Kudlow, Forbes Debunk Krugman's 'Third Depression' Call
It’s hard to imagine an economist being provocative, but Paul Krugman, a Nobel Prize winner, has managed to do so.
In his June 28 New York Times op-ed, Krugman argued that since governments around the world aren’t willing to double-down on Keynesian policies meant to stimulate the global economy, the United States and the rest of the world are facing a third depression. But on CNBC’s June 28 “The Kudlow Report,” host Larry Kudlow asked if Krugman’s premise were true, how come none of the measures being applied, which Krugman advocates more of, have failed to have any effect on the current economy.
“Steve Forbes, I want to focus this, coming out of G-20,” Kudlow said. “Paul Krugman's remarkable op-ed today in The New York Times – he says, we are already in the early stages of a depression. He calls it the third depression in
Forbes magazine CEO Steve Forbes argued the pro-growth approach was the proper means – a stronger dollar and low tax rates.
“Well, it's like the old physicians who continue to bleed the patient and wonder why the patient isn't getting better and then bleeds the patient even more,” Forbes explained. “What we should be doing, yes, we should be cutting back spending because it takes money from productive citizens. But as you know, Larry, two other things have to be done, reducing tax rates or at least not increasing tax rates and stabilizing the dollar. So people can trust it again. Sound money, low tax rates, that's the cure.”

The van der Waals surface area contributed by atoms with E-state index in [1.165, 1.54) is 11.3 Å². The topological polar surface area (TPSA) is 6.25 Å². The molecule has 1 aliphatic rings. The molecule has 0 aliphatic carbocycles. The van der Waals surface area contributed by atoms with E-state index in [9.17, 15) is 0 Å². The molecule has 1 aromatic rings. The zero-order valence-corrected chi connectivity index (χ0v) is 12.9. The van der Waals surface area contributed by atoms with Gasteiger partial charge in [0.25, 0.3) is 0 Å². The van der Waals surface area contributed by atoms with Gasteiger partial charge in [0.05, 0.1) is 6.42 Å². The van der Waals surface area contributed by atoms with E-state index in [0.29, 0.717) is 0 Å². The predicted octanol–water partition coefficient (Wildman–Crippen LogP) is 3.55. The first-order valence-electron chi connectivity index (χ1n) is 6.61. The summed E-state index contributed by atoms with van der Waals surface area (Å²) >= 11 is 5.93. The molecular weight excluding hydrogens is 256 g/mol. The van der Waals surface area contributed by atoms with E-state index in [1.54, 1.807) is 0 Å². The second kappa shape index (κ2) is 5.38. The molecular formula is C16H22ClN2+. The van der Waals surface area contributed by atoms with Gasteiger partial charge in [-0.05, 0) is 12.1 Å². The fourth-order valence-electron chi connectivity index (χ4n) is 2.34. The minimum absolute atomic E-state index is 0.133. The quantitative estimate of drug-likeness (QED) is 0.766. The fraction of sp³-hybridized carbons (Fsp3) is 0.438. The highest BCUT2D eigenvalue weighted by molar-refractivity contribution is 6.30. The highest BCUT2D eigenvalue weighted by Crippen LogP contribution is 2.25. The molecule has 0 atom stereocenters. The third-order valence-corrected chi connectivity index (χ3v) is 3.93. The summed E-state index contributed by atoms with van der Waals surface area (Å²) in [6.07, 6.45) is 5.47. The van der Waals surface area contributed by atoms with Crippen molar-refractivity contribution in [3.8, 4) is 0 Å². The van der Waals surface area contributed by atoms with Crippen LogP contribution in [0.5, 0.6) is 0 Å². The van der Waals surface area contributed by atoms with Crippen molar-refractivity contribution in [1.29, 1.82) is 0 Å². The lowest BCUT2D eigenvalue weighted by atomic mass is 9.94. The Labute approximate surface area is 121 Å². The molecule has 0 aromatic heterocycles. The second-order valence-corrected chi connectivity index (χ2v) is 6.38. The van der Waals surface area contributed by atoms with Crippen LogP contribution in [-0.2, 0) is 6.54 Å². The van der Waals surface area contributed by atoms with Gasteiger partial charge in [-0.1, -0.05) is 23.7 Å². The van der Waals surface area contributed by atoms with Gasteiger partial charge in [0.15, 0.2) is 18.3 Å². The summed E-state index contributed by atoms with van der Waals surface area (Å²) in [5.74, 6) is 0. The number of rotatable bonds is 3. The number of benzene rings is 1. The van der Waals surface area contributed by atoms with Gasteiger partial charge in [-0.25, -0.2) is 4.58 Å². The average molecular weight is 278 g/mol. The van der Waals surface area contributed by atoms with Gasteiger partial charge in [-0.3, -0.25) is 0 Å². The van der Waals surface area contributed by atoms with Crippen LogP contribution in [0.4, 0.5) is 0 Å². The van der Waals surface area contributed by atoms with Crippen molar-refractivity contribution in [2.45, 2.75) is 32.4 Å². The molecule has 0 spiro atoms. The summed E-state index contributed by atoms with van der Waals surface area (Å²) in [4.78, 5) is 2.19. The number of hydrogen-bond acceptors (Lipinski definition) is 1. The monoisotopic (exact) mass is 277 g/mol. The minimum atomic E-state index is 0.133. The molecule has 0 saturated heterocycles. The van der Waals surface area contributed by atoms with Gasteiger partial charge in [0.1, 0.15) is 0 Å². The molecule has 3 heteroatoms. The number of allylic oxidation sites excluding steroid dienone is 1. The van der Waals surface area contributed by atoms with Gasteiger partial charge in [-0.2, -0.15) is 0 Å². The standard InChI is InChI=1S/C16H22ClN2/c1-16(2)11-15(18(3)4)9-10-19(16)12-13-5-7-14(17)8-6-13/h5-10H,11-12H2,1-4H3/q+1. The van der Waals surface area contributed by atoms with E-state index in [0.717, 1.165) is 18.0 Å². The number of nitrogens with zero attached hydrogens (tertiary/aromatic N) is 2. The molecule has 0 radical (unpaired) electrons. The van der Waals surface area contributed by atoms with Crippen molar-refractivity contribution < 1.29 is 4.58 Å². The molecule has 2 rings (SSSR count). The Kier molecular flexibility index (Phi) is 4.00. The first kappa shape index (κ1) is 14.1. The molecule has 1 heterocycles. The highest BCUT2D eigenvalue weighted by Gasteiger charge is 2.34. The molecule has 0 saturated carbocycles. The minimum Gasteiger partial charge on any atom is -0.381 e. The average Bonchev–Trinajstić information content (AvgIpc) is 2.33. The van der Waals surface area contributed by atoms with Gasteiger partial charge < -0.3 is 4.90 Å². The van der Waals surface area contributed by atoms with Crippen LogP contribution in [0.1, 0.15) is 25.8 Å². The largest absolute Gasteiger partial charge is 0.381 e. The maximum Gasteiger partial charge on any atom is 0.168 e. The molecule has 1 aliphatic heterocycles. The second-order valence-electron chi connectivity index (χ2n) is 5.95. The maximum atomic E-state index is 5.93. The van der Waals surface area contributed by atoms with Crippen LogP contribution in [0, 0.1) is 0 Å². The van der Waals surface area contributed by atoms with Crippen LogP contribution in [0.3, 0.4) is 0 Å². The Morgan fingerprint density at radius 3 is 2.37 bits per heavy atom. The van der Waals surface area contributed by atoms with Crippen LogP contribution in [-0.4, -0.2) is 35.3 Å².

However, Dean Baker, a liberal economist and the co-director of the Center for Economic and Policy Research in
“Well, Steve must have not been following things very closely because people have a lot of faith in the dollar,” Baker said. “That's why it's been rising so much.”
“Not against gold, which is the best barometer of the dollar,” Forbes fired back.
Nonetheless, Baker continued to make Krugman’s case – that this was analogous to a forest fire with only a few buckets of water to put it out, which aren’t working meaning there was a need for more so-called medicine from the government.
“That's fine, every other currency in the world,” Baker said. “Interest rates are at near-record lows, so that’s not keeping people from investing. Low tax rates – well, tax rates were higher back in the 90s when the economy was growing at a record pace. So none of that really fits. Krugman's on the mark here. And the point here is that it’s sort of like if we had a big forest fire and we got a few buckets and you go ‘hey that didn't put it out.’ Well, water's not going to work. I mean we lost over a trillion dollars a year in annual demand. We tried to replace it with the stimulus that it came to from the federal sector about $300 billion a year, you subtract out the cuts at the state and local level, that's $150 billion a year. Where I come from $150 billion isn't going to make a loss of a trillion. That's simple arithmetic.”